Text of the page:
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Rhythm and Blues

Sacrifice, Satisfaction and Survival for Child Gymnasts and Their Parents

By staff reporter ZHU HONG

    By 6:00 a.m., when most children are still enjoying a sweet slumber, seven-year-old Paopao and eight-year-old Rourou are already on the playground and immersed in their daily training in rhythmic gymnastics. Watched over by Nana, their coach, their task is to run an 8,000-meter course before school starts.

    Paopao is the “country mouse” from Sichuan Province in Southwest China, while Rourou, the “city mouse” hails from Hebei Province abutting Beijing. They have trained like this for three and half years and four years respectively. The girls’ parents enrolled them in a Beijing-based rhythmic gymnastics club in the hope that they would win a competition to be held half a year later, a win that would make them part of the national reserve team.

Lv Yuanyang, silver medalist, Olympic rhythmic gymnastics team event, leads younger gymnasts in practice at her Alma Mater Shapingba Primary School. 


    The two little girls began rhythmic gymnastics for completely different motives. Paopao was born in a relatively poor family sustained by a limited income from her parents’ odd jobs. When she was three and half years old, she was identified as a potential gymnast by a coach at a local sports school. The family’s hopes ride on the child. Her mother dreams that one day Paopao will become a world champion, an achievement that brings with it money, social standing and honor. Rourou’s parents sent their little girl for training simply because they wanted her to grow healthy and confident through the rigorous and demanding exercise program. Young as the two girls are, they have to face very tough training six days a week, seven hours per day for six months, and then study English in the evening. Only one day per week is set aside for rest.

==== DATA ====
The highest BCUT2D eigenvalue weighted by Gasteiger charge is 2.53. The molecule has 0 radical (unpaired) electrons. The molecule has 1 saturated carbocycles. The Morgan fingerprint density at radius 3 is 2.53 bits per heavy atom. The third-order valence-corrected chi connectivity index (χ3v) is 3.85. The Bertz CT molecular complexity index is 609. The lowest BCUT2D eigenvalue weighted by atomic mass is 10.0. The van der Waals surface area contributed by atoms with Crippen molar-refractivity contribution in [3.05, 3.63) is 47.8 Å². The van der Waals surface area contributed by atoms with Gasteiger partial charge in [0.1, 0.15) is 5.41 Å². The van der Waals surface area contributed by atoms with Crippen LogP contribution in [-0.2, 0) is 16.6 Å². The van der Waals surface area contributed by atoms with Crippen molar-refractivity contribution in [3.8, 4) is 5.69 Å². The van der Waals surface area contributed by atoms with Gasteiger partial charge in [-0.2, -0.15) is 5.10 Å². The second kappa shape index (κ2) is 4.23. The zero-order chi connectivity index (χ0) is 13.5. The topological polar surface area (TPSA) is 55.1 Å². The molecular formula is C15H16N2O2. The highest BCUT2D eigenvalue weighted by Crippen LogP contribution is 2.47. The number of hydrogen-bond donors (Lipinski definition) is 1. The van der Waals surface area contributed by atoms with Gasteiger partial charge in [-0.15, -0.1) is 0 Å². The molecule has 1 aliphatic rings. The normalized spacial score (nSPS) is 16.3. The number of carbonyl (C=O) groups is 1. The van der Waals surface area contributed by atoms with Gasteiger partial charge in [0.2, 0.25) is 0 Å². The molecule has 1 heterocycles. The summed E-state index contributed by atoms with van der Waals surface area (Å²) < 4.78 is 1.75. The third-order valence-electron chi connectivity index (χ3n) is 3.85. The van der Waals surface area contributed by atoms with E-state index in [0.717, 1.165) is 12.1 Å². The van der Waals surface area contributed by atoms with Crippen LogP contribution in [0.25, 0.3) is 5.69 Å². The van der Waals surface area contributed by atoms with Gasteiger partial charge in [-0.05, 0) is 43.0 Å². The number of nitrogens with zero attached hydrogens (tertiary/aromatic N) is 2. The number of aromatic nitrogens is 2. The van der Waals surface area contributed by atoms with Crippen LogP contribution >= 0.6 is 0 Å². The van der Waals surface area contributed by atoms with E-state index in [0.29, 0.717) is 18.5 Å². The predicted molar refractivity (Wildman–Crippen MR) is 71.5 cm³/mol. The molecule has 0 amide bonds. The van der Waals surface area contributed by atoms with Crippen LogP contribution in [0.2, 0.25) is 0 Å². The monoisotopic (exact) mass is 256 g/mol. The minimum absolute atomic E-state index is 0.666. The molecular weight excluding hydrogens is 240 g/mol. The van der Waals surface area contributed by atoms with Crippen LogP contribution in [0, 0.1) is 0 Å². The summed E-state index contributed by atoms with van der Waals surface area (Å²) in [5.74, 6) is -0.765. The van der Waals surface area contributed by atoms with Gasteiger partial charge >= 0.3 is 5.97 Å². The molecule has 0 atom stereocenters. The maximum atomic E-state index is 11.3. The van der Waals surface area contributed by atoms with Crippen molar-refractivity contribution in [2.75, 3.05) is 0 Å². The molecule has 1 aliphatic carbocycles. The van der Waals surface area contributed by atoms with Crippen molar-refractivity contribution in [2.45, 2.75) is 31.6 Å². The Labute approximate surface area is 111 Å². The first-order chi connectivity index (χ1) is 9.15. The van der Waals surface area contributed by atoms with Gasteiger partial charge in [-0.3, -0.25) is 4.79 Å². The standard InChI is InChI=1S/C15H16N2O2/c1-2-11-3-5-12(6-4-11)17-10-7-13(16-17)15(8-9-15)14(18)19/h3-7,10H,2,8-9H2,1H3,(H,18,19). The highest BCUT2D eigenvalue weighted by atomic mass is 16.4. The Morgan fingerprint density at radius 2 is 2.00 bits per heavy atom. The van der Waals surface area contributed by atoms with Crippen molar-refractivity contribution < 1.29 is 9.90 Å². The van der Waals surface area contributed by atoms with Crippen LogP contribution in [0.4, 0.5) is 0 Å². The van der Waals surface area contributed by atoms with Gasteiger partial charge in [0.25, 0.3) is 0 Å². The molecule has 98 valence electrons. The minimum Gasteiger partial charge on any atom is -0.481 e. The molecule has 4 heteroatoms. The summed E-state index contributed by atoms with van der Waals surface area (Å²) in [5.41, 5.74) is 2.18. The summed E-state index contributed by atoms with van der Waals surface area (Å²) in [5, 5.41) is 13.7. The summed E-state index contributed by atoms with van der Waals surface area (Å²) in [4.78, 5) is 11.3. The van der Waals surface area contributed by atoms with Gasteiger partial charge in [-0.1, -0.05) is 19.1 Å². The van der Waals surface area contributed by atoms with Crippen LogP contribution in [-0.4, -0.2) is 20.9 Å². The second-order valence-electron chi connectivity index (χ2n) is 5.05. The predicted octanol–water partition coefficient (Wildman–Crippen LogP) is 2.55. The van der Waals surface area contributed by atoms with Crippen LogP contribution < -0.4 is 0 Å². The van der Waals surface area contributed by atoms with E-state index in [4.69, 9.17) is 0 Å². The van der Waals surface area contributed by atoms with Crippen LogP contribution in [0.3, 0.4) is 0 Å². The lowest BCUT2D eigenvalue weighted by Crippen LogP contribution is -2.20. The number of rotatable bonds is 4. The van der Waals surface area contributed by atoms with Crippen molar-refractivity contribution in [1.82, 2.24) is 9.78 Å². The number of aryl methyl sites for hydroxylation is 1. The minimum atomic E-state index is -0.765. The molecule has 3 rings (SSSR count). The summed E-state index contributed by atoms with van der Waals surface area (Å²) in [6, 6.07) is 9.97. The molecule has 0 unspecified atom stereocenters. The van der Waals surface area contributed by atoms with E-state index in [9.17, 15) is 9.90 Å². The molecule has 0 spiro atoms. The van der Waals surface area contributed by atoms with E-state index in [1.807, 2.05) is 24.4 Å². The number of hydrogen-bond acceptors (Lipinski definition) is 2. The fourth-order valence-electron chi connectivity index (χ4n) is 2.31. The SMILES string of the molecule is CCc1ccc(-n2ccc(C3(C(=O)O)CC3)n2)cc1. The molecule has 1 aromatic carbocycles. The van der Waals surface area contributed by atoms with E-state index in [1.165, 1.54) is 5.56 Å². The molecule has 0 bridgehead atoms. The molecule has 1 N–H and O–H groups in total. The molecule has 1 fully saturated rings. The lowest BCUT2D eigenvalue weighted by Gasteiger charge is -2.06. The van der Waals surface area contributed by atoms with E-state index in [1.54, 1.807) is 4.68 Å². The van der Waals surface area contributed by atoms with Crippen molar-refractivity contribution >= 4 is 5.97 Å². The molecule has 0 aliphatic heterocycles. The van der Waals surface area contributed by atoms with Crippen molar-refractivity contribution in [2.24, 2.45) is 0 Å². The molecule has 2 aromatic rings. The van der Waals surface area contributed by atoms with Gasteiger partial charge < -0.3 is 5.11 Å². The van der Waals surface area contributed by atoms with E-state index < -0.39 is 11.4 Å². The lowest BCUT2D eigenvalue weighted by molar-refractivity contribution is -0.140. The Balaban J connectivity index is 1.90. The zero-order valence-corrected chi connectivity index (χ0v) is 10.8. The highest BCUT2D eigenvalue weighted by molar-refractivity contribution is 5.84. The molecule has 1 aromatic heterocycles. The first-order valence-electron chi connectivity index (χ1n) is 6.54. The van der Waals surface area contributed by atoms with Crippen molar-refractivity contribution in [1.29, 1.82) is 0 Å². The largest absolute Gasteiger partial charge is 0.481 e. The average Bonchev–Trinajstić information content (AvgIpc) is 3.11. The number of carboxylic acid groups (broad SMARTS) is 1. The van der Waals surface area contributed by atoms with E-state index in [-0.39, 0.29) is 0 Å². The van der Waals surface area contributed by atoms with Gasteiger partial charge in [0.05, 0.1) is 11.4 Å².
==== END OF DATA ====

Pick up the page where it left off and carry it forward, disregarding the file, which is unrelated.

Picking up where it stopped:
Acquiring flexibility is the point of basic training. Only by achieving extraordinary pliability can a gymnast make the beautiful, standard movements of a rhythmic routine. However, practice poses great challenges to the youth. The side split must be at least 230 degrees and the front split at least 250 degrees. To assist trainees in the execution of the moves, coaches need to adopt some “brutal” methods. “When I first started training, my coach piled 5 mats to the front and back of my body respectively. When I made a front split, my coach would press my legs down hard on them – until my legs formed a V-shape,” Paopao says, on the verge of tears. “I had to hold that position for at least two minutes every practice, and I felt the time pass so slowly. I thought in just one more second my legs would be broken.” As coach Nana tells it: “To become an excellent rhythmic gymnast this is just the first step. I practiced these moves for 16 years so I totally understand the kind of unbearable pain involved, but you have to be determined if you really want to attain the heights in this field.”

    To keep slim, Paopao and Rourou have no choice but to say farewell to the snacks adored by most children. On Children’s Day, Nana took them for a buffet as a reward for the improvements they had made. Paopao ate 15 cakes, seven shashliks and five ice-cream cones until she was too full to stand up. “I hadn’t eaten such delicious food for such a long time that I just couldn’t control myself. I ate all of them even when my coach criticized me,” Paopao said, looking quite pleased at her recollection of the moment.

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VOL.59 NO.12 December 2010 Advertise on Site Contact Us